Electricity prices in the country are supposed to remain low and stable but will be spoiled by the upward distortion by part two of oil and coal tax hikes.

Cheap energy is good but Dutertenomics thinks this is wrong so the government must make energy become more expensive. Lousy and idiotic “public service.”

The LNG bill

* This is my article in BusinessWorld on December 14, 2018.


To have cheaper, stable energy sources, especially in electricity generation, there should be maximum competition and minimum taxation, distortion and government favoritism among players using different technologies and energy sources.

So if an energy or environment tax should be imposed, it should apply to all energy technologies and sources. If a subsidy should be given, it should also apply to all energy technologies.

This does not happen in the Philippines and many other countries in the world. There is always a double standard, like high taxes, unguaranteed dispatch to the grid for some technologies, and high subsidies and guaranteed dispatch to the grid for wind-solar and other new renewables.

Among power plants using fossil fuels — oil, coal and natural gas — there is also favoritism. Oil and coal are slammed with higher excise taxes to make them more expensive while natural gas has no excise tax, which makes it artificially cheaper.

Now another favoritism scheme is being prepared in Congress. I saw at least two reports in BusinessWorld on the subject this year:

  1. “Gov’t may need to finance natural gas infrastructure” (June 21)
  2. “LNG bill to require guaranteed offtake of import shipments” (Dec. 6)

If report #1 is done, it will compromise Philippine taxpayers. Firms put up big hydro, geothermal, coal plants using their own money and they are fine. But construction of liquefied natural gas (LNG) infrastructure — terminal, storage, regasification facilities — will be passed to taxpayers, before private natural gas plants can use the gas for their power generation.

If report #2 is done, it will compromise Philippine energy consumers. If LNG prices go up, consumers must pay for it even if cheaper energy is available during that period.

It is also related to constant lobby that government should set the energy mix, which is wrong. Setting the energy mix should be done by the market, by the energy consumers and suppliers, and not by the government.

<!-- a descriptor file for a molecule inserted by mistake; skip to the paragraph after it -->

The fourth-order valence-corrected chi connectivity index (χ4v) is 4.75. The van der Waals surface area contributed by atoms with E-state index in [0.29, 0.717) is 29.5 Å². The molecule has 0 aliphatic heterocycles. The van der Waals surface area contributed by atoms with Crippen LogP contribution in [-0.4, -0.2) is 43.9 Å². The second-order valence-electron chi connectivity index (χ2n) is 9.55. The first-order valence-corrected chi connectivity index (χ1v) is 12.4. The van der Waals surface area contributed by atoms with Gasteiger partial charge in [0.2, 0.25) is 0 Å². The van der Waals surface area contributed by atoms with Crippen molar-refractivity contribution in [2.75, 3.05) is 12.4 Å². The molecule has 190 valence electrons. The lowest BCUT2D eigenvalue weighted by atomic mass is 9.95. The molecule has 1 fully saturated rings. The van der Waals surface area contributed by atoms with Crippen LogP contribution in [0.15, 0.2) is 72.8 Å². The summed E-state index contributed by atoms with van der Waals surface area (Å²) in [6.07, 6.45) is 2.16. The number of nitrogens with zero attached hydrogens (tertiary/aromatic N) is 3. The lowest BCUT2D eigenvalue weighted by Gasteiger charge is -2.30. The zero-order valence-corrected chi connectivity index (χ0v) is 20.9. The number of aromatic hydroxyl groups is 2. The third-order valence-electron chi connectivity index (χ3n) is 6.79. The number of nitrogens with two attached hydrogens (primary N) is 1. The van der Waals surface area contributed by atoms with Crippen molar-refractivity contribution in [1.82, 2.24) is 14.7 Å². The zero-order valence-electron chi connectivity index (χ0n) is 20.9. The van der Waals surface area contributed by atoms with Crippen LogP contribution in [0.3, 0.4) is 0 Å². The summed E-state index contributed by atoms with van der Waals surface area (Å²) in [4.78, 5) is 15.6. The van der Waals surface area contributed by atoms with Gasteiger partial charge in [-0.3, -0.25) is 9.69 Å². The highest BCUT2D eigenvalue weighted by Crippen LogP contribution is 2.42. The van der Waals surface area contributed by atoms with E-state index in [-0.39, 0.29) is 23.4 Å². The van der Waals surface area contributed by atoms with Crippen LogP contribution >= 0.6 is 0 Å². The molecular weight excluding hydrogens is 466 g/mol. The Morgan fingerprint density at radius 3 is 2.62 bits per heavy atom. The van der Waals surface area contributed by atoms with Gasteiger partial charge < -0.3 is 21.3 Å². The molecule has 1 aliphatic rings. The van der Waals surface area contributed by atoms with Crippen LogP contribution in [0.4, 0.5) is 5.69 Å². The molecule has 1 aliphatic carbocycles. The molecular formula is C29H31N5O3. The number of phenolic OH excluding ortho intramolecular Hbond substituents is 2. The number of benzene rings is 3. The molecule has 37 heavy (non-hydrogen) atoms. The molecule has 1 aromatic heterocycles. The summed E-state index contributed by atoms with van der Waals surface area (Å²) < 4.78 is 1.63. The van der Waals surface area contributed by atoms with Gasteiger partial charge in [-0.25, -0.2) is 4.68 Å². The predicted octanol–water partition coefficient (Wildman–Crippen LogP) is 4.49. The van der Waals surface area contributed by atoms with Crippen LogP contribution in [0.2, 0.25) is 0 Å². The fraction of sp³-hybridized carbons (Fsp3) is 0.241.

Anti-coal hysteria and drama in the Philippines, among the reasons that renewables and natural gas are favored, is based on the wrong premise that the country’s coal use is high. Far from it. Compared to our neighbors, we have low coal use (see Table 1).


Another reason for renewable energy and gas favoritism is the belief that the Philippines is poor in environmental sustainability in its energy development. This too is wrong.

The World Energy Council (WEC) publishes an annual study, the World Energy Trilemma Index. WEC is a United Nations-accredited global energy body with over 3,000 member organizations in over 90 countries, from governments, private and state corporations, academia, nongovernmental organizations and energy stakeholders.

The Trilemma Index is composed of three factors:

  1. Energy Security — reliability of energy infrastructure, ability of energy providers to meet current, and future demand
  1. Energy Equity — accessibility and affordability of energy supply
  1. Environmental Sustainability — energy efficiencies and energy supply from renewable and other low-carbon sources

Out of 125 countries covered, the Philippines ranked 74th overall; 96th in energy equity because of our expensive energy prices; and 1st in environmental stability (we’ve come in first for several years now) because of the country’s high input from geothermal and big hydro, energy sources that are available all year round (see Table 2).